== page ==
‘If they made a movie, Holden wouldn’t like it,” Martin Sheen opines deep into the new documentary Salinger. He’s speaking of the possibility of a film adaptation of The Catcher in the Rye, a disastrous idea that J.D. Salinger prevented in both life and death. Sheen, of course, could be talking about the movie that actually did get made, this one. Despite a few killer anecdotes from people who managed to meet the intensely private author before his 2010 death, and a couple new photographs of the writer himself in his dotage, Shane Salerno’s film is two bombastic, bullshit-packed hours of proof that Salinger and Caulfield were right to hide out from Hollywood.
Ever wanted to see an actor playing J.D. Salinger typing up “A Perfect Day for Bananafish” on the stage of some plush movie palace while footage of World War II flickers on the screen behind him? Or thought that the climax of “Bananafish”—American fiction’s most upsetting suicide—should be scored with the thunderous crack of an offscreen gun? Or that the ideal way to demonstrate the popularity of The Catcher in the Rye would be a montage of smilin’ young folks of all races thrusting their copies of the book at the camera? They seem to be shouting, “Wouldn’t you like to be a Pepper, too?”
It groans on like that, almost like it’s all some kind of stunt, like throughout the production everyone at the Weinstein Company, in some fit of anti-literate pique, was muttering, “You think we’re vulgar? We’ll show you vulgar!” You know the way on C.S.I. shows every bit of fuzzed-over security footage evidence must be “enhanced,” hilariously, several times, until the detective spots the key clue? Ever thought that same dramatic technique, scored to stinging thriller strings, would be appropriate for presenting paparazzi photos of a sixtysomething author picking up his mail? And how does Martin Sheen, appearing as a talking-head expert in a documentary about J.D. goddamn Salinger, manage to say anything other than, “Wait, why in the hell am I here?”
To suggest that his harrowing tours of Europe in World War II had ravaged Salinger’s psyche, Salerno quick-cuts between stock footage of beaming Americans frolicking in their swimsuits and shots of the charred corpses of the concentration camps. To indicate that Joyce Maynard’s teenage love affair with a much older Salinger might have been a touch troubling, the filmmakers spin “Ooh, Child”—just the kind of pop hit that would mean nothing to Salinger, who never missed The Lawrence Welk Show. (Elsewhere, for some reason, we hear “Mony Mony.”)
I take no issue with the film’s argument: Salinger was something of a crank, a creep, and a genius, a man wrecked by the war, disgusted by our culture, and enraged that Charlie Chaplin, well past 50, once stole his girlfriend. With The Catcher in the Rye, whose pages he carried at D-Day, Salinger wrote brilliantly of an alienation he was surprised to find almost everyone shared. Afterward, with his later Glass family stories, he actually manufactured alienation even as he chronicled it: The work seems engineered to shut much of us out. Eventually, shaken by his fame and some tough reviews, he lit out for the hinterlands, refusing to publish after 1965—and ensuring his legacy. Up in Cornish, New Hampshire, he wrote in a bunker, seems to have been neglectful of his wife and kids, and couldn’t resist pen-palling much younger women, some of whom he hooked up with. (The movie is mum about the sexual specifics. Maynard, in her memoir, is not.)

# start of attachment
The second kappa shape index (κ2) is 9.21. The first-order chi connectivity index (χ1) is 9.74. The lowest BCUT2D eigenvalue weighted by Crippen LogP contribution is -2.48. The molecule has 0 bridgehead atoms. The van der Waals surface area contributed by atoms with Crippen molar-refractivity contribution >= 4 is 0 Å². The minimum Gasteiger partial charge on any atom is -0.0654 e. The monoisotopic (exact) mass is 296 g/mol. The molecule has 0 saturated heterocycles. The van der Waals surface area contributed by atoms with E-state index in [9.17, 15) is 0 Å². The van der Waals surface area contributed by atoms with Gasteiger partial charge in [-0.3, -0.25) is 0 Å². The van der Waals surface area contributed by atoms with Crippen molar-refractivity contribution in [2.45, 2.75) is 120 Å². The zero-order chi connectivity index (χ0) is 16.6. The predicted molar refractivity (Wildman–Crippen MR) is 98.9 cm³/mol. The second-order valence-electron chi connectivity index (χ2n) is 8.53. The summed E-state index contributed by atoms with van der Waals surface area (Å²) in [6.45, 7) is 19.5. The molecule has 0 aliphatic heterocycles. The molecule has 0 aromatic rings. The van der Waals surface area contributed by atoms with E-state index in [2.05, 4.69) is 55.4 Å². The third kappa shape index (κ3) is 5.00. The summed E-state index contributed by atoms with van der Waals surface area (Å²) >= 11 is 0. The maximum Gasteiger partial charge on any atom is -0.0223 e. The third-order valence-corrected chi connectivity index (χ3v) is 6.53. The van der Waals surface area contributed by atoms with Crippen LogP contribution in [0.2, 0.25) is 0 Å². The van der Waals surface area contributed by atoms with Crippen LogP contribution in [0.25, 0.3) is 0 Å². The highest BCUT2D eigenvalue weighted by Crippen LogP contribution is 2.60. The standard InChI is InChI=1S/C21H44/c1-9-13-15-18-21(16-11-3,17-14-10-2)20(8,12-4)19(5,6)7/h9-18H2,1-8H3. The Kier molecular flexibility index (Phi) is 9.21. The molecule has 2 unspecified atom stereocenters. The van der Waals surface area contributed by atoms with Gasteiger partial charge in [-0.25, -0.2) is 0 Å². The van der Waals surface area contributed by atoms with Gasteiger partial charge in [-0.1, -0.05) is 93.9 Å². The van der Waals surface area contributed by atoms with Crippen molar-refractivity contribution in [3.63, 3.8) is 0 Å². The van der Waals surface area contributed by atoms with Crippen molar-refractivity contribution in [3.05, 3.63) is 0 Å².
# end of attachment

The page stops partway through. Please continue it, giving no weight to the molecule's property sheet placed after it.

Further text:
His exile is dramatized with footage of a hunky young man lugging a log up a hill. What the movie gets hilariously, howlingly wrong is the idea that a life like Salinger’s—so extraordinary, yet so willfully humdrum—could somehow be captured by the most shopworn of cinematic techniques. The sequence in which the actor playing him bangs out The Catcher in the Rye could come from A Beautiful Mind or even Rocky, if the typewriter he’s punching were swapped out with slabs of frozen beef.
In one reporting coup, Jean Miller, the first of Salinger’s teen muses, describes their courtship and eventual affair. She says that he once told her never to speak in clichés. But there’s no cliché the filmmakers can resist. Actors playing the Glass kids stare up at the actor playing Salinger, because, we’re told, his characters were as real to him as his family—meanwhile, World War II footage plays on that movie screen behind them. It’s all so straight-up insulting in its stupidity that it’s no surprise when a title card explains that The Catcher in the Rye is narrated by a young man named Holden Caulfield. That’s what this movie is—a Salinger doc for people unfamiliar with The Catcher in the Rye.
There is some news in the film’s last moments, but it was broken by the New York Times a week ago: Yes, Salinger wrote through his exile. Yes, there is a stack of manuscripts ready to be published. Yes, they are purported to begin appearing as early as 2015. And, no, no one will remember this film by then. The forthcoming biography that it’s based on, by David Shields and Salerno, has to be better—right?